Topic: The current status of Nuclear Energy in South Africa
Date: Wednesday, 19 June 2013
Time: 17h30 for 18h00
Venue: Engen Petroleum Ltd Conference Centre, Ground Floor Engen Court, Thibault Square, Corner of Riebeeck and Long Street, CAPE TOWN
Register / RSVP: Please click here for the online form to register.
Registration to be done by Friday, 14 June 2013 for catering purposes
More info: Please e-mail or call Virosha at the SANEA Secretariat:
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Melanie Gosling | 07 May 2013 | Cape Times
SOUTH Africa’s electricity plan is out of date and could lead to the building of unneeded power stations at great cost – and higher electricity prices.
The proposed expansion of nuclear power stations should be delayed because more nuclear power would not be needed before at least 2029, and perhaps not until 2040.
These are some of the findings of a study, “Towards a New Power Plan”, commissioned by the National Planning Commission and compiled by UCT’s Energy Research Centre. Continue reading
Deputy President Kgalema Motlanthe reaffirmed on Monday South Africa’s “right to research, develop and use nuclear energy for peaceful purposes”. He was delivering the keynote address at the Nuclear Africa 2013 conference in Midrand. “We will continue to develop and promote nuclear energy.”
Motlanthe is the chairperson of the National Nuclear Energy Executive Coordinating Committee. He highlighted that the country cannot achieve its social and economic development objectives without energy. “The need for a clear-minded approach on energy is all the more important.”
The country’s economy, he pointed out, has, for more than a century, been centred on the minerals sector. This “has been central to our development in fundamental ways. It still provides over half of our exports. At the core of this mineral-driven economy has been coal.” Continue reading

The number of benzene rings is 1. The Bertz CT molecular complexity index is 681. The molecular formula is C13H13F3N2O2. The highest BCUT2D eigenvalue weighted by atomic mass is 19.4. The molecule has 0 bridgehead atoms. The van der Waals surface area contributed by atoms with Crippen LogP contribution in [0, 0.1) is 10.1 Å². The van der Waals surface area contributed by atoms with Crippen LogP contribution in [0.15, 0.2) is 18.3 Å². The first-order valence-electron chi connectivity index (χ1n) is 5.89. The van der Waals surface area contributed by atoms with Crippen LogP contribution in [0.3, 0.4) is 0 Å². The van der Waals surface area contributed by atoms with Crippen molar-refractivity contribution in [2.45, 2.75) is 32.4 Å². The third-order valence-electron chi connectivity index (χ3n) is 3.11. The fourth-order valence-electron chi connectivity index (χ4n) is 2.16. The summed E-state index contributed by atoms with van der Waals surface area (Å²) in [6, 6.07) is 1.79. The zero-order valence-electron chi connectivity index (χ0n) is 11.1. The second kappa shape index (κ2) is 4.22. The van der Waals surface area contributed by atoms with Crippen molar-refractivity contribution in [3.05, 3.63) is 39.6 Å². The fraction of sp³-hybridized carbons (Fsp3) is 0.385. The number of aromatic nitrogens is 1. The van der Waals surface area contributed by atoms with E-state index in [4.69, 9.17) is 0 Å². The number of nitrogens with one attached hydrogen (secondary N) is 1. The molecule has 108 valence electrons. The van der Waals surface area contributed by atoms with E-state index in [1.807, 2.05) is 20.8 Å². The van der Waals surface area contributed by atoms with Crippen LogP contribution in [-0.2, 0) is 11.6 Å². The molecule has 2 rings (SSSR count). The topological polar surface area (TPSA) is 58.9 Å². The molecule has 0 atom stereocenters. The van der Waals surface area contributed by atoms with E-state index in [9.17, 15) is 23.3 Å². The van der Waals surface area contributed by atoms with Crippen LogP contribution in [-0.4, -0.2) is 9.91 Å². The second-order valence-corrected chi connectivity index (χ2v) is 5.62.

George Monbiot in the Guardian 28 February 2013.
Take a ringside seat as a giant company beats the living daylights out of itself.
By George Monbiot, published on the Guardian’s website, 28th February 2013
“Who breaks a butterfly upon a wheel?” The current answer to Alexander Pope’s question is the power company Électricité de France (EDF). It is suing 21 climate change activists for £5m as a result of their week-long occupation of its power station at West Burton in Nottinghamshire.
In doing so it has made the biggest strategic mistake since McDonalds pursued two impoverished activists – and inflicted more damage on its brand than its critics had ever managed. The campaign against EDF’s vindictive bullying is snowballing with astonishing speed. During daylight hours yesterday, signatures on the petition against this lawsuit were coming in at the rate of 1,000 per hour.
(Contributor’s note: EDF is one of the nuclear companies currently wooing the South African government – let us be warned! Such arrogance is dangerous.)
Full localisation of a South African nuclear plant build programme would be impossible, nuclear reactor and design company Areva South Africa MD Dr Yves Guenon told delegates at the Nuclear Forum on Thursday.
“Following a full audit of local engineering companies, only 10% of the companies qualified for a nuclear build,” he said.